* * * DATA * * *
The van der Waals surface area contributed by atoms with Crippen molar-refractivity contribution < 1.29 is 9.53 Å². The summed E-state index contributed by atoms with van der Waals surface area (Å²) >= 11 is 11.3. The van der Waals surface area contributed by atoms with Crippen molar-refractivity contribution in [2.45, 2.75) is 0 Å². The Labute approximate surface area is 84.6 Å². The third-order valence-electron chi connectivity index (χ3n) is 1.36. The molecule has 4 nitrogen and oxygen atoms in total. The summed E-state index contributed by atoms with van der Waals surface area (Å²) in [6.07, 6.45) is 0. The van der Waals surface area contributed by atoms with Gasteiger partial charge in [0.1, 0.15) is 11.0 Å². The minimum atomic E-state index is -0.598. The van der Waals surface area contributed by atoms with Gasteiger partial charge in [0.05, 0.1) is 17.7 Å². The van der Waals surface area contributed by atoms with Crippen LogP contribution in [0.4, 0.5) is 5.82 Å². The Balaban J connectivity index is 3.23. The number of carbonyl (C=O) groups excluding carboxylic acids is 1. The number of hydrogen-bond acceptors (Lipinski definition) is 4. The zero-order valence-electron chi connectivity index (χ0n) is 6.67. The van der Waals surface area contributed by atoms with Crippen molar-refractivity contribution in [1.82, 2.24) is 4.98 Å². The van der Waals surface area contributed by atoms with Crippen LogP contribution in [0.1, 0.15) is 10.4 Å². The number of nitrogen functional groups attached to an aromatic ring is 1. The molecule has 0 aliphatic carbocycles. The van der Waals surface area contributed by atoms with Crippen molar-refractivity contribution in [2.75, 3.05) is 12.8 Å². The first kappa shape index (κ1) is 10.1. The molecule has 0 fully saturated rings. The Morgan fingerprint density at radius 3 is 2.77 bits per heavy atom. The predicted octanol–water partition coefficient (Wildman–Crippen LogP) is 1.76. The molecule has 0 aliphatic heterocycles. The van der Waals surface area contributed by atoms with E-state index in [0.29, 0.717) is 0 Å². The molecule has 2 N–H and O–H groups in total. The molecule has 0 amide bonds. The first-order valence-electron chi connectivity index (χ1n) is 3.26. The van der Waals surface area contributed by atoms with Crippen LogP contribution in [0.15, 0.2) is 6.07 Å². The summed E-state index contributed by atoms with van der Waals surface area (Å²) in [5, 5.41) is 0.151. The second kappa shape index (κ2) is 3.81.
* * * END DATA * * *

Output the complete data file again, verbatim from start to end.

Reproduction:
The van der Waals surface area contributed by atoms with Crippen molar-refractivity contribution < 1.29 is 9.53 Å². The summed E-state index contributed by atoms with van der Waals surface area (Å²) >= 11 is 11.3. The van der Waals surface area contributed by atoms with Crippen molar-refractivity contribution in [2.45, 2.75) is 0 Å². The Labute approximate surface area is 84.6 Å². The third-order valence-electron chi connectivity index (χ3n) is 1.36. The molecule has 4 nitrogen and oxygen atoms in total. The summed E-state index contributed by atoms with van der Waals surface area (Å²) in [6.07, 6.45) is 0. The van der Waals surface area contributed by atoms with Gasteiger partial charge in [0.1, 0.15) is 11.0 Å². The minimum atomic E-state index is -0.598. The van der Waals surface area contributed by atoms with Gasteiger partial charge in [0.05, 0.1) is 17.7 Å². The van der Waals surface area contributed by atoms with Crippen LogP contribution in [0.4, 0.5) is 5.82 Å². The Balaban J connectivity index is 3.23. The number of carbonyl (C=O) groups excluding carboxylic acids is 1. The number of hydrogen-bond acceptors (Lipinski definition) is 4. The zero-order valence-electron chi connectivity index (χ0n) is 6.67. The van der Waals surface area contributed by atoms with Crippen molar-refractivity contribution in [1.82, 2.24) is 4.98 Å². The van der Waals surface area contributed by atoms with Crippen LogP contribution in [0.1, 0.15) is 10.4 Å². The number of nitrogen functional groups attached to an aromatic ring is 1. The molecule has 0 aliphatic carbocycles. The van der Waals surface area contributed by atoms with Crippen molar-refractivity contribution in [2.75, 3.05) is 12.8 Å². The first kappa shape index (κ1) is 10.1. The molecule has 0 fully saturated rings. The Morgan fingerprint density at radius 3 is 2.77 bits per heavy atom. The predicted octanol–water partition coefficient (Wildman–Crippen LogP) is 1.76. The molecule has 0 aliphatic heterocycles. The van der Waals surface area contributed by atoms with E-state index in [0.29, 0.717) is 0 Å². The molecule has 2 N–H and O–H groups in total. The molecule has 0 amide bonds. The first-order valence-electron chi connectivity index (χ1n) is 3.26. The van der Waals surface area contributed by atoms with Crippen LogP contribution in [0.15, 0.2) is 6.07 Å². The summed E-state index contributed by atoms with van der Waals surface area (Å²) in [5, 5.41) is 0.151. The second kappa shape index (κ2) is 3.81.